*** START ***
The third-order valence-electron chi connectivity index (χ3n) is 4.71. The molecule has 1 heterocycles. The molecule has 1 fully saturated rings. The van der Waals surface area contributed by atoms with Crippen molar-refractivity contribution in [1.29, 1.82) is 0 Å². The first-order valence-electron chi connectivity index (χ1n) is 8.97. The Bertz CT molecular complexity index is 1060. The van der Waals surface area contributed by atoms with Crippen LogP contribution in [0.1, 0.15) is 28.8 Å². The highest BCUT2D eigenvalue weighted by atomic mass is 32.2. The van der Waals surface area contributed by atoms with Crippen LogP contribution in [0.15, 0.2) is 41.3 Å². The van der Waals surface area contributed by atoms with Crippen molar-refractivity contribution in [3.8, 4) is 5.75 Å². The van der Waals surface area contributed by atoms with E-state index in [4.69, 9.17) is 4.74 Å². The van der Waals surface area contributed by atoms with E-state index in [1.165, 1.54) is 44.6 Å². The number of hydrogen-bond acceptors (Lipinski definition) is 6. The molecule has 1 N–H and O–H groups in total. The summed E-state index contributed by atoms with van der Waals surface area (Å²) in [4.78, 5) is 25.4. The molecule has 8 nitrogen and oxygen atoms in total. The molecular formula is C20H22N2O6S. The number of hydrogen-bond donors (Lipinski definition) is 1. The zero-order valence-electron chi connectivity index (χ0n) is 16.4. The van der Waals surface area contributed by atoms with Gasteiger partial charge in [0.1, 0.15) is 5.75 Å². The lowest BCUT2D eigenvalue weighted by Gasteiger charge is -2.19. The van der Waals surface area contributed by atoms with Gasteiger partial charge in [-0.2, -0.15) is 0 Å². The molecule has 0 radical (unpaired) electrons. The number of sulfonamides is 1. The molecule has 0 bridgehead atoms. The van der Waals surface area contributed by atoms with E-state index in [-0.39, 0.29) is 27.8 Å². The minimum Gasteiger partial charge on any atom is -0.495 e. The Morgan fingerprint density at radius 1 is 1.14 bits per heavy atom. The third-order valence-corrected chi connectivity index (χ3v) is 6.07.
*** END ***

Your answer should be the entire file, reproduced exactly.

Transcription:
The third-order valence-electron chi connectivity index (χ3n) is 4.71. The molecule has 1 heterocycles. The molecule has 1 fully saturated rings. The van der Waals surface area contributed by atoms with Crippen molar-refractivity contribution in [1.29, 1.82) is 0 Å². The first-order valence-electron chi connectivity index (χ1n) is 8.97. The Bertz CT molecular complexity index is 1060. The van der Waals surface area contributed by atoms with Crippen LogP contribution in [0.1, 0.15) is 28.8 Å². The highest BCUT2D eigenvalue weighted by atomic mass is 32.2. The van der Waals surface area contributed by atoms with Crippen LogP contribution in [0.15, 0.2) is 41.3 Å². The van der Waals surface area contributed by atoms with Crippen molar-refractivity contribution in [3.8, 4) is 5.75 Å². The van der Waals surface area contributed by atoms with E-state index in [4.69, 9.17) is 4.74 Å². The van der Waals surface area contributed by atoms with E-state index in [1.165, 1.54) is 44.6 Å². The number of hydrogen-bond acceptors (Lipinski definition) is 6. The molecule has 1 N–H and O–H groups in total. The summed E-state index contributed by atoms with van der Waals surface area (Å²) in [4.78, 5) is 25.4. The molecule has 8 nitrogen and oxygen atoms in total. The molecular formula is C20H22N2O6S. The number of hydrogen-bond donors (Lipinski definition) is 1. The zero-order valence-electron chi connectivity index (χ0n) is 16.4. The van der Waals surface area contributed by atoms with Gasteiger partial charge in [0.1, 0.15) is 5.75 Å². The lowest BCUT2D eigenvalue weighted by Gasteiger charge is -2.19. The van der Waals surface area contributed by atoms with Gasteiger partial charge in [-0.2, -0.15) is 0 Å². The molecule has 0 radical (unpaired) electrons. The number of sulfonamides is 1. The molecule has 0 bridgehead atoms. The van der Waals surface area contributed by atoms with E-state index in [-0.39, 0.29) is 27.8 Å². The minimum Gasteiger partial charge on any atom is -0.495 e. The Morgan fingerprint density at radius 1 is 1.14 bits per heavy atom. The third-order valence-corrected chi connectivity index (χ3v) is 6.07.